Jones, G. J. , and Orr, P. T. (1994). Release and degradation of microcystin following algicide treatment of a Microcystis aeruginosa bloom in a recreational lake, as determined by HPLC and protein phosphatase inhibition assay. Water Research 28, 871–876.
CrossRef |

Jones, G. J. , Bourne, D. G. , Blakely, R. L. , and Hörst, D. (1994). Degradation of the cyanobacterial hepatotoxin microcystin by aquatic bacteria. Natural Toxins 2, 228–235.
PubMed |

Jones, G. J. , Falconer, I. F. , and Wilkins, R. M. (1995). Persistence of cyclic peptide toxins in dried cyanobacterial crusts from Lake Mokoan, Australia. Environmental Toxicology and Water Quality 10, 19–24.

Kenefick, S. L. , Hrudey, S. E. , Peterson, H. G. , and Prepas, E. E. (1993). Toxin release from Microcystis aeruginosa after chemical treatment. Water Science and Technology 27, 433–440.

Kiviranta, J. , Sivonen, K. , Lahti, K. , Luukkainen, R. , and Niemelä, S. I. (1991). Production and biodegradation of cyanobacterial toxins: a laboratory study.  Archiv für Hydrobiologie 121, 281–294.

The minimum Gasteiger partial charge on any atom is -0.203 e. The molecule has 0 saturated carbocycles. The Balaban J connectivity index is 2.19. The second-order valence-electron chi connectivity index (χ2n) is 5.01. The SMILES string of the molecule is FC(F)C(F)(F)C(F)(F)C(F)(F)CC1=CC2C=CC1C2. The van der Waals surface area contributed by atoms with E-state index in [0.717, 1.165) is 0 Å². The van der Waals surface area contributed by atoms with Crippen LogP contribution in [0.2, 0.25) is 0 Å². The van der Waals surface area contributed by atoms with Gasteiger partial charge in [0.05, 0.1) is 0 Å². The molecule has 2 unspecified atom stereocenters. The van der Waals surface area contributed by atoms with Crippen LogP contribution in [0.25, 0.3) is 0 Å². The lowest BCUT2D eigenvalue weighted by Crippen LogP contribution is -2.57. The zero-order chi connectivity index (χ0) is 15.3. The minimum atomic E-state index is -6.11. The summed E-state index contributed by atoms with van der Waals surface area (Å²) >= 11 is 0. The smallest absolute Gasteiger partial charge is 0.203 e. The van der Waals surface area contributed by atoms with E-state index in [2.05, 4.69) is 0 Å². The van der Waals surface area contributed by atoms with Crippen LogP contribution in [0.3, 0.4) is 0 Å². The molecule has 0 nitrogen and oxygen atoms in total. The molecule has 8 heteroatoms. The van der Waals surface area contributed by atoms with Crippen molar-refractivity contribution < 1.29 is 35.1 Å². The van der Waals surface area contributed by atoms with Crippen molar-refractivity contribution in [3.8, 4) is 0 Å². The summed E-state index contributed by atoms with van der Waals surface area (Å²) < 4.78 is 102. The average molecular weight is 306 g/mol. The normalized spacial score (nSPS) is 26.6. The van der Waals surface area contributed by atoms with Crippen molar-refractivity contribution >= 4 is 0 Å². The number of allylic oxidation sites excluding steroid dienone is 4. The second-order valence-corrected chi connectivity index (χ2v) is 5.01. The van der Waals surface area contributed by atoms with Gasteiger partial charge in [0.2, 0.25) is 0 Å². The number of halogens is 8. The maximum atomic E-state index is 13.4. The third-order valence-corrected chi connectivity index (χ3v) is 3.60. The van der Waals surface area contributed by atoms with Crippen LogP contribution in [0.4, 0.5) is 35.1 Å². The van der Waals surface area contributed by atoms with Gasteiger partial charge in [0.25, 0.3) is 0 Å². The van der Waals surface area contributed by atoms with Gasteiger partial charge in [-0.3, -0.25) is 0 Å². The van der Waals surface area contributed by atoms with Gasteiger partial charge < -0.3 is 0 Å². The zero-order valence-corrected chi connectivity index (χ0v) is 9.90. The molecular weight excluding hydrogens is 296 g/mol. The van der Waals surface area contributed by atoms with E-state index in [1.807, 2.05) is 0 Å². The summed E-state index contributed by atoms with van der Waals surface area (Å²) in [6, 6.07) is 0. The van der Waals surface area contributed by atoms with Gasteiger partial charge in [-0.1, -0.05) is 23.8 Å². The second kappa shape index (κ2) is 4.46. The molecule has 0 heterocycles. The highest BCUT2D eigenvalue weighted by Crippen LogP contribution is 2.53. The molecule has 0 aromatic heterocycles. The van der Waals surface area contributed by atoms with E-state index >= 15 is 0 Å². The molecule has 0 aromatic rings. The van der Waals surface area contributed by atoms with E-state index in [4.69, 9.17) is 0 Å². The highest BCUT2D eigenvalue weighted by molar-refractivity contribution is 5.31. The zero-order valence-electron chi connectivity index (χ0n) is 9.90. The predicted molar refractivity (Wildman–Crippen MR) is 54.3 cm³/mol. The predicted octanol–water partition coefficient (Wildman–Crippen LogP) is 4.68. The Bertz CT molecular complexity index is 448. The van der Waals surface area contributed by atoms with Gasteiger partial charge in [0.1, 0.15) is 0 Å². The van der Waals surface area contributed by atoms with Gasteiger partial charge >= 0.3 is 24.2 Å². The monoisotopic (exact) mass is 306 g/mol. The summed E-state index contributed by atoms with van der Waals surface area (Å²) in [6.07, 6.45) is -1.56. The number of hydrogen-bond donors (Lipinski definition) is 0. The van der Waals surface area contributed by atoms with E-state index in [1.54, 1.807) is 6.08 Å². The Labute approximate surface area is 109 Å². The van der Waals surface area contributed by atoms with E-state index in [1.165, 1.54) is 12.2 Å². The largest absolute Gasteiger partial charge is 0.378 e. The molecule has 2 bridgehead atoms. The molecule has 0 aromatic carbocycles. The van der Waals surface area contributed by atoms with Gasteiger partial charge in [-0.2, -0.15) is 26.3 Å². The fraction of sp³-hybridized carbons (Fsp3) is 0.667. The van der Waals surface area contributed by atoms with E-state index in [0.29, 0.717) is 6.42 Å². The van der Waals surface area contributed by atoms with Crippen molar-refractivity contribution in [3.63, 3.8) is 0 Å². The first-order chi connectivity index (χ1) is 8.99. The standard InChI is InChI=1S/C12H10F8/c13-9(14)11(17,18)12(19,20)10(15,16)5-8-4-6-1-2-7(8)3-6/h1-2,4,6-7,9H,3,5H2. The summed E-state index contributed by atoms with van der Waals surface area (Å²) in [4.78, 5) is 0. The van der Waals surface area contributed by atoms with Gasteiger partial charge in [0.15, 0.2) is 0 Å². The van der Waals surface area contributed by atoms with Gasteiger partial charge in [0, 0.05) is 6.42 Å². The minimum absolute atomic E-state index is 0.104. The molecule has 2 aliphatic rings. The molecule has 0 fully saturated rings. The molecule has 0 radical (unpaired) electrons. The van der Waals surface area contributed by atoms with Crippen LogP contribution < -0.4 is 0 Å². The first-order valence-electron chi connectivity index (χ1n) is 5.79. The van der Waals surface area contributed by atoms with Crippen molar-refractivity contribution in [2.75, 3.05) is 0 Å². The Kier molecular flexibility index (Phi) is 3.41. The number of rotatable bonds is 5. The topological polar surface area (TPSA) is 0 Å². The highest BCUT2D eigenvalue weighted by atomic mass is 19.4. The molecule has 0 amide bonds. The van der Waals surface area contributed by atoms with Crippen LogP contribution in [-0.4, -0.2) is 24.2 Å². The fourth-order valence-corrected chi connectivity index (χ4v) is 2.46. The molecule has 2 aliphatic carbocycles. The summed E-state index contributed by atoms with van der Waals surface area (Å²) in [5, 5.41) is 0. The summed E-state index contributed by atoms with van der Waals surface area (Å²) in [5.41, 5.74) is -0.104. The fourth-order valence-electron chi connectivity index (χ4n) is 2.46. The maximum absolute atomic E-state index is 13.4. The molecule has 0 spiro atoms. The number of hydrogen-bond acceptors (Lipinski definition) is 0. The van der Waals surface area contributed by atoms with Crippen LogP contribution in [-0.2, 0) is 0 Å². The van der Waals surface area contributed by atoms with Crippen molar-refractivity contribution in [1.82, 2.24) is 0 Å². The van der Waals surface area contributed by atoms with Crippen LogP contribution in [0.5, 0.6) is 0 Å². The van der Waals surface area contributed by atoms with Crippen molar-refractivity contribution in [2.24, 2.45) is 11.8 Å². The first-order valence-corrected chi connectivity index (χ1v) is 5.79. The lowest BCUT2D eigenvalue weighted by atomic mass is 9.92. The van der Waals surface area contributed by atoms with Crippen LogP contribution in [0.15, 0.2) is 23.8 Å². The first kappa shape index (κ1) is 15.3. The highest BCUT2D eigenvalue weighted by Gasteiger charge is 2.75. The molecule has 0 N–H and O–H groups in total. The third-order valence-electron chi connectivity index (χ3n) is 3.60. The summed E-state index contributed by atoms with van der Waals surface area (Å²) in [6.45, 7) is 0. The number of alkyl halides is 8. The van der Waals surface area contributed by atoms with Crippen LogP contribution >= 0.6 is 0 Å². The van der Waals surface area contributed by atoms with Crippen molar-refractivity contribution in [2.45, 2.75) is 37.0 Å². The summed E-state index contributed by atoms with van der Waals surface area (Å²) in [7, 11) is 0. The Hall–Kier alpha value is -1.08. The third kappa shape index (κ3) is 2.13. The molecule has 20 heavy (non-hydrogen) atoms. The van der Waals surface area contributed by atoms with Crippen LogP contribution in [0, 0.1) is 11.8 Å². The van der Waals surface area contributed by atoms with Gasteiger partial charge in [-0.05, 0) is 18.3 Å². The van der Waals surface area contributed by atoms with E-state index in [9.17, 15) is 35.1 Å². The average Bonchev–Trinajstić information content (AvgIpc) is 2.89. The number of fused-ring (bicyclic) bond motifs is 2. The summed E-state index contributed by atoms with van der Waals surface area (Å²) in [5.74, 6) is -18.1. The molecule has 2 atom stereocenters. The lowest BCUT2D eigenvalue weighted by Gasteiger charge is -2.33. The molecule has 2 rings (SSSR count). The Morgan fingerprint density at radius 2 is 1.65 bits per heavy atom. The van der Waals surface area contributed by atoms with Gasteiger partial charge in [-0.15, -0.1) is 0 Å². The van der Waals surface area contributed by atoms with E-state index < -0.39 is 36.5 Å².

Long, B. M. , Jones, G. J. , and Orr, P. T. (2001). Cellular microcystin content in N-limited Microcystis aeruginosa can be predicted from growth rate. Applied and Environmental Microbiology 67, 278–283.
CrossRef | PubMed |

NHMRC (2001). ‘Australian Drinking Water Guidelines.’ (National Health and Medical Research Council and the Agricultural Resource Management Council of Australia and New Zealand: Canberra, Australia.)

Nikulina, V. N. (2003). Seasonal dynamics of phytoplankton in the inner Neva Estuary in the 1980s and 1990s. Oceanologia 45, 25–39.

Orr, P. T. , and Jones, G. J. (1998). Relationship between microcystin production and cell division rates in nitrogen-limited Microcystis aeruginosa cultures. Limnology and Oceanography 43, 1604–1614.

Otsuka, S. , Suda, S. , Li, R. , Watanabe, M. , Oyaizu, H. , Matsumoto, S. , and Watanabe, M. M. (1999). Characterization of morphospecies and strains of the genus Microcystis (Cyanobacteria) for a reconsideration of species classification. Phycological Research 47, 189–197.